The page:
High temperatures and thermal cycling are very bad for electronic devices. To prolong their life and ensure reliability, designers have three main techniques at their disposal:
- Integrate passive cooling features
- Incorporate active cooling
- Adopt thick film substrates
Each approach has advantages and disadvantages. However, many designers find that thick film substrates are often the most effective method of thermal management. This blog post will review all three approaches with a focus on the characteristics of thick film substrates. First though, a look at why thermal management has become a critical aspect of electronics design.
The Importance of Optimal Thermal Management
Some electronic packages are placed into high temperature environments. Some vehicle underhood and most exhaust applications are of this type. Other packages generate significant heat internally as a result of the power handled. Rising component densities only exacerbate this problem. The most challenging applications combine all three. This is when compact high-power devices are mounted in high temperature locations.
A second issue is the duration of the elevated temperature. Sustained high heat affects the operation of transistors and degrades capacitors. It can also deform conventional epoxy-fiberglass circuit board material (FR4.) Thermal cycling is however a bigger problem, particularly if there’s a mismatch in the expansion coefficients of bonded materials. Here cycling will create stresses that lead to cracking and failure. (And high peak temperatures can cause the other problems identified previously.)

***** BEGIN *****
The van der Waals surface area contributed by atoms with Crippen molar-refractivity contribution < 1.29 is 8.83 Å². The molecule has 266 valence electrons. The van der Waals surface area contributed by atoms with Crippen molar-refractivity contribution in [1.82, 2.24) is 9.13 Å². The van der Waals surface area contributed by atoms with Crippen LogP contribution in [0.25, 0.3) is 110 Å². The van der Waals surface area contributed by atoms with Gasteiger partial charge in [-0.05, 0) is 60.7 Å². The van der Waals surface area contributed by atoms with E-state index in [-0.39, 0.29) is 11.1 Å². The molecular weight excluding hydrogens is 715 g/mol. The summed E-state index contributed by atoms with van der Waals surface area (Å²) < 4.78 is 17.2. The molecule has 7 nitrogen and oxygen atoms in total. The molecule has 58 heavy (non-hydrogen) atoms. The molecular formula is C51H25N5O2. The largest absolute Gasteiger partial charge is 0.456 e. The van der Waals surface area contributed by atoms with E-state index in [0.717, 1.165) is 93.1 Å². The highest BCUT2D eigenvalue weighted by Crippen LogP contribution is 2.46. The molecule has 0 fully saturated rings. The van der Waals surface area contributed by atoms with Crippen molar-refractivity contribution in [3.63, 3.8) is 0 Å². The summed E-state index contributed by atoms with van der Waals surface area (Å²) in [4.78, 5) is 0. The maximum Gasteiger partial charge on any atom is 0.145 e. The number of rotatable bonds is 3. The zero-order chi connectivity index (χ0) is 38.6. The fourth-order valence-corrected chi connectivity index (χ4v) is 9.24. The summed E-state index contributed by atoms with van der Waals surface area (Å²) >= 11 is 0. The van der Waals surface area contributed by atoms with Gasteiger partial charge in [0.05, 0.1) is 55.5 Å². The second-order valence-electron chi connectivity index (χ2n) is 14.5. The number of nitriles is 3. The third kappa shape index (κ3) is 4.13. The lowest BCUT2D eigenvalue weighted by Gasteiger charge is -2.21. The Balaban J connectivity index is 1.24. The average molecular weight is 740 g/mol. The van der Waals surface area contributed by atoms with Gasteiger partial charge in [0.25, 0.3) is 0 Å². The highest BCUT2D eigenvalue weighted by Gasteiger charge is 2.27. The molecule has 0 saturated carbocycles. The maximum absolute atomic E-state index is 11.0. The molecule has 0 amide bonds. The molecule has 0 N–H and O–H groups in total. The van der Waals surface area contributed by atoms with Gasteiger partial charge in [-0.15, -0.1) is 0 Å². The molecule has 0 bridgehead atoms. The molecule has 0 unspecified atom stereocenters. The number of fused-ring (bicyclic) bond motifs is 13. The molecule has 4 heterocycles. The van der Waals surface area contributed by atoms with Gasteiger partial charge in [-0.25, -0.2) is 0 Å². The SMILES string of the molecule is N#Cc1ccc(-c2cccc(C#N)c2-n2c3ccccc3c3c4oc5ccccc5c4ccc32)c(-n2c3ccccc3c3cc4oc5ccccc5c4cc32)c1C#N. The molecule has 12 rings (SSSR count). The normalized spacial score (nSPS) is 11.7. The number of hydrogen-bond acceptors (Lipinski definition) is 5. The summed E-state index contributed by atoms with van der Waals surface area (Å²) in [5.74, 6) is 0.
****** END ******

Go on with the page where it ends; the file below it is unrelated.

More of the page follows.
Avoiding problems and premature failure in-service means addressing these thermal management challenges during the design phase. Here are the three main techniques.
Passive Cooling Features
This refers to using conductive materials, heat sinks and radiating structures to move heat away from the source. FR4 circuit boards can be manufactured with metal planes on the internal layers, thermal planes and vias (interconnects between layers.) These take heat to a finned heat sink where it radiates away. Their major limitation stems from the properties of FR4 itself.
FR4 has low thermal conductivity and a relatively high coefficient of thermal expansion. Thus it doesn’t do a good job of moving heat away from the source but will expand appreciably as it gets hot. Inevitably, this leads to stresses and cracking, especially in and around vias.
A further limitation stems from the relatively low glass transition temperature (Tg) of FR4 – nominally around 130°C. This means that when heat isn’t removed promptly there is a real risk of distortion.
In some applications heat-generating electronics are cooled by blowing ambient air over the surface. This requires a significant temperature differential between ambient and the circuits, and also adds size and cost to the device. Furthermore, fans are not appropriate when the electronic device must be fully enclosed for protection against water ingress.
In some specialized cases electronics may be placed in an air conditioned cabinet. This is not practical for applications like those in transportation.